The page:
# Group KFold?

Hi,

I am trying to implement a Group KFold function for my problem, where I need to slit the dataset as a function of some label.

There is no function like that in MLDataUtils or MLbase to my knowledge, so I am trying to implement it manually but it’s actually a mess as I can’t find any equivalent of the Pandas or Numpy isin() functions…

(how do we actually grab all values in one array equal to those in another in Julia???)

 Right now I achieved to write the following function:

``````function gkfolds(X_, idx_label, k = 5)

dd = kfolds(shuffleobs(unique(X_[idx_label,:])), k = k);

out = []

for j = 1:k
train_lab, vald_lab = dd[j]
train_idx = Int64[]
valid_idx = Int64[]

for i = 1:size(X_,2)
if findall(X_[idx_label,i] .== train_lab) != []
push!(train_idx, i)
else
push!(valid_idx, i)
end
end

push!(out,(X_[:,train_idx],X_[:,valid_idx]))

end

return out
end

``````

I created two loops to check if train_lab was found in X_, and then get indices create a final list containing the folds as tuples. It seems to work but is a bit long…

Does anyone has a clean implementation of such function, or some suggestion to do it?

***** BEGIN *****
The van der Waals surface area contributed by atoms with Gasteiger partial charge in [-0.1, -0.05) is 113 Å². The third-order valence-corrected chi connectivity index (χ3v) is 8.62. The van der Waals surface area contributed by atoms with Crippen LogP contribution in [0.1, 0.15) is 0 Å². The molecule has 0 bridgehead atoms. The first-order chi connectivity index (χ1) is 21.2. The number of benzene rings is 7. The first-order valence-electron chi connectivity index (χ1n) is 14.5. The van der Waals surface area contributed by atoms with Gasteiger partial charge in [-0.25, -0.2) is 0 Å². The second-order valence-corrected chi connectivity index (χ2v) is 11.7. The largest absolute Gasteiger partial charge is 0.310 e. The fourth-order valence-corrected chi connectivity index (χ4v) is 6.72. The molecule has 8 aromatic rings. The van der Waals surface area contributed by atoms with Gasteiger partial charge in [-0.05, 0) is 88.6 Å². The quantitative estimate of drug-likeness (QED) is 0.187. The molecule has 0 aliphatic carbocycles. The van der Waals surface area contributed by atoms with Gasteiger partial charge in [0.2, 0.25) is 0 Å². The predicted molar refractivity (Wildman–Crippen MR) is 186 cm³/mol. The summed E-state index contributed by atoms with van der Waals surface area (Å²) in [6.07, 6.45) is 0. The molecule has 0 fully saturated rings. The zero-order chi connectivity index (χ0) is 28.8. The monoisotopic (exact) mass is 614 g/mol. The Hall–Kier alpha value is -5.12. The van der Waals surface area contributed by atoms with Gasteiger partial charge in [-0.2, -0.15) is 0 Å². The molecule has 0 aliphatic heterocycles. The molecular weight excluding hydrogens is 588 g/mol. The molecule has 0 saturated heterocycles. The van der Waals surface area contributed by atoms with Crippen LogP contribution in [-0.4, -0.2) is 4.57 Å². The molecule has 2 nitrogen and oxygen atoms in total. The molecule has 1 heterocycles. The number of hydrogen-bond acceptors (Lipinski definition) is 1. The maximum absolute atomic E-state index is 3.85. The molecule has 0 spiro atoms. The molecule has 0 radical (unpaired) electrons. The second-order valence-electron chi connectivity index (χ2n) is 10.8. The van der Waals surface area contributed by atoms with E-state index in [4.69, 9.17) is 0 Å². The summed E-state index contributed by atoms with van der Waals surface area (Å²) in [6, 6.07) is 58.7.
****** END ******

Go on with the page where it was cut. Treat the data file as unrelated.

I usually use `in` with `filter`

``````vals = ["c","b"] # values of interest
arr = ["a","b","c","d"] # array with data
filter(x -> in(x, vals), arr) # select values of interest
``````

But you could also do `in.(arr, [vals])` to get a BitArray (array of true/false values) and use it for filtering: `arr[in.(arr, [vals])]`. Notice that the second argument for `in.()` is an array of arrays.

Once you know how to filter it should be easy to continue.

But if you have heterogeneous data it might be nicer to work with DataFrames which has a convenient `groupby` function to split a `DataFrame` into groups which you can iterate over and process as needed.

1 Like

Thanks I will try to modify the code and see how it goes. The double loop is actually not too bad as my dataset is small (does not take time to compute), but your suggestion may be nicer!

You don’t need to worry about loops in Julia (like you would in Python or R, for example). In Julia it’s all fast (as long as you follow the performance tips from documentation).

True! I spent a lot of time programming in Python lately and I guess I have this reflex right now of avoiding loops at all costs